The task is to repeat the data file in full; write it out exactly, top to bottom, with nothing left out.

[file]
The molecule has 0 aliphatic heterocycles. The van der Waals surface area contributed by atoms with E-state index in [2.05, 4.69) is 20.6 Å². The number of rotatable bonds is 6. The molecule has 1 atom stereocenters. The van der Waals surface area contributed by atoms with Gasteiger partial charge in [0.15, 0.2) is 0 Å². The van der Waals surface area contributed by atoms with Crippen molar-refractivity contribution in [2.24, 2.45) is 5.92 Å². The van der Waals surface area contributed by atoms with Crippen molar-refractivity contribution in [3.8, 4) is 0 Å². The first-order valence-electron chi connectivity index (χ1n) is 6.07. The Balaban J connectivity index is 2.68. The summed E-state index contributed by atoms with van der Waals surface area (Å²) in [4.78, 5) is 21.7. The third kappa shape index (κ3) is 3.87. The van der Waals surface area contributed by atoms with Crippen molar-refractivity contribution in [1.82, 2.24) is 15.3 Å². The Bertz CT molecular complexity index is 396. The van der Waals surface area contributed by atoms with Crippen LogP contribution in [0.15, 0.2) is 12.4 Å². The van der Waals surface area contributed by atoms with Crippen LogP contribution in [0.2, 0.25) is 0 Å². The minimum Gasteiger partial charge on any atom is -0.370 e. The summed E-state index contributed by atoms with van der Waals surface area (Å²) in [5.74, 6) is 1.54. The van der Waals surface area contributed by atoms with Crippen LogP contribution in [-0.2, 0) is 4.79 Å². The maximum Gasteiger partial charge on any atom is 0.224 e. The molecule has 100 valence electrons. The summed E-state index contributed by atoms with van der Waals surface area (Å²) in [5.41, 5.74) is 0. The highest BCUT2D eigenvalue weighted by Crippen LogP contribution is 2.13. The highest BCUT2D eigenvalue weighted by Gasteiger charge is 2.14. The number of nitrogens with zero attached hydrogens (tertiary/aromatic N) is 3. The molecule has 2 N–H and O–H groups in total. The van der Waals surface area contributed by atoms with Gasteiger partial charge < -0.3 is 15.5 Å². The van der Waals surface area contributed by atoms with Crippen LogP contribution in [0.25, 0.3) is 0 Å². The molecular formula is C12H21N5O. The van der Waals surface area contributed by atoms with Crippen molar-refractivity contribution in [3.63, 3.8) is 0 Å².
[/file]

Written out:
The molecule has 0 aliphatic heterocycles. The van der Waals surface area contributed by atoms with E-state index in [2.05, 4.69) is 20.6 Å². The number of rotatable bonds is 6. The molecule has 1 atom stereocenters. The van der Waals surface area contributed by atoms with Gasteiger partial charge in [0.15, 0.2) is 0 Å². The van der Waals surface area contributed by atoms with Crippen molar-refractivity contribution in [2.24, 2.45) is 5.92 Å². The van der Waals surface area contributed by atoms with Crippen molar-refractivity contribution in [3.8, 4) is 0 Å². The first-order valence-electron chi connectivity index (χ1n) is 6.07. The Balaban J connectivity index is 2.68. The summed E-state index contributed by atoms with van der Waals surface area (Å²) in [4.78, 5) is 21.7. The third kappa shape index (κ3) is 3.87. The van der Waals surface area contributed by atoms with Crippen molar-refractivity contribution in [1.82, 2.24) is 15.3 Å². The Bertz CT molecular complexity index is 396. The van der Waals surface area contributed by atoms with Crippen LogP contribution in [0.15, 0.2) is 12.4 Å². The van der Waals surface area contributed by atoms with Crippen LogP contribution in [0.2, 0.25) is 0 Å². The minimum Gasteiger partial charge on any atom is -0.370 e. The summed E-state index contributed by atoms with van der Waals surface area (Å²) in [5.74, 6) is 1.54. The van der Waals surface area contributed by atoms with Crippen LogP contribution in [-0.2, 0) is 4.79 Å². The maximum Gasteiger partial charge on any atom is 0.224 e. The molecule has 100 valence electrons. The summed E-state index contributed by atoms with van der Waals surface area (Å²) in [5.41, 5.74) is 0. The highest BCUT2D eigenvalue weighted by Crippen LogP contribution is 2.13. The highest BCUT2D eigenvalue weighted by Gasteiger charge is 2.14. The number of nitrogens with zero attached hydrogens (tertiary/aromatic N) is 3. The molecule has 2 N–H and O–H groups in total. The van der Waals surface area contributed by atoms with Gasteiger partial charge < -0.3 is 15.5 Å². The van der Waals surface area contributed by atoms with Crippen LogP contribution in [0.25, 0.3) is 0 Å². The molecular formula is C12H21N5O. The van der Waals surface area contributed by atoms with Crippen molar-refractivity contribution in [3.63, 3.8) is 0 Å².